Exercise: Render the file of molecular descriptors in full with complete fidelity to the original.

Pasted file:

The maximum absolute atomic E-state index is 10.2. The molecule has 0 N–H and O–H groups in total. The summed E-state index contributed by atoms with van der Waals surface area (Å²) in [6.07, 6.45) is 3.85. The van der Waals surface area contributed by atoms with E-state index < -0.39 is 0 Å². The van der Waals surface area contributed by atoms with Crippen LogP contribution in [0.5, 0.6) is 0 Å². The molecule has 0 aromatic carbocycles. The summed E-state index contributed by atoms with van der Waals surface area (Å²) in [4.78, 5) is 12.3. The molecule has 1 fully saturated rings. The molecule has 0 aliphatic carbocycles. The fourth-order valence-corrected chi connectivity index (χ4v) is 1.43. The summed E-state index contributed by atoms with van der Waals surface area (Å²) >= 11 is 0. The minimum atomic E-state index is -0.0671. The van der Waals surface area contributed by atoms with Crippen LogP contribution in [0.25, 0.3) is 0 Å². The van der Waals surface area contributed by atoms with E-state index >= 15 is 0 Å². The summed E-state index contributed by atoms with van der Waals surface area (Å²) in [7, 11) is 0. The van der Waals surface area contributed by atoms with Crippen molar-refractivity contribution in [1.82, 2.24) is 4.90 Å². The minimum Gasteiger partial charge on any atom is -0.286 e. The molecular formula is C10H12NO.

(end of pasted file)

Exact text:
The maximum absolute atomic E-state index is 10.2. The molecule has 0 N–H and O–H groups in total. The summed E-state index contributed by atoms with van der Waals surface area (Å²) in [6.07, 6.45) is 3.85. The van der Waals surface area contributed by atoms with E-state index < -0.39 is 0 Å². The van der Waals surface area contributed by atoms with Crippen LogP contribution in [0.5, 0.6) is 0 Å². The molecule has 0 aromatic carbocycles. The summed E-state index contributed by atoms with van der Waals surface area (Å²) in [4.78, 5) is 12.3. The molecule has 1 fully saturated rings. The molecule has 0 aliphatic carbocycles. The fourth-order valence-corrected chi connectivity index (χ4v) is 1.43. The summed E-state index contributed by atoms with van der Waals surface area (Å²) >= 11 is 0. The minimum atomic E-state index is -0.0671. The van der Waals surface area contributed by atoms with Crippen LogP contribution in [0.25, 0.3) is 0 Å². The van der Waals surface area contributed by atoms with E-state index >= 15 is 0 Å². The summed E-state index contributed by atoms with van der Waals surface area (Å²) in [7, 11) is 0. The van der Waals surface area contributed by atoms with Crippen molar-refractivity contribution in [1.82, 2.24) is 4.90 Å². The minimum Gasteiger partial charge on any atom is -0.286 e. The molecular formula is C10H12NO.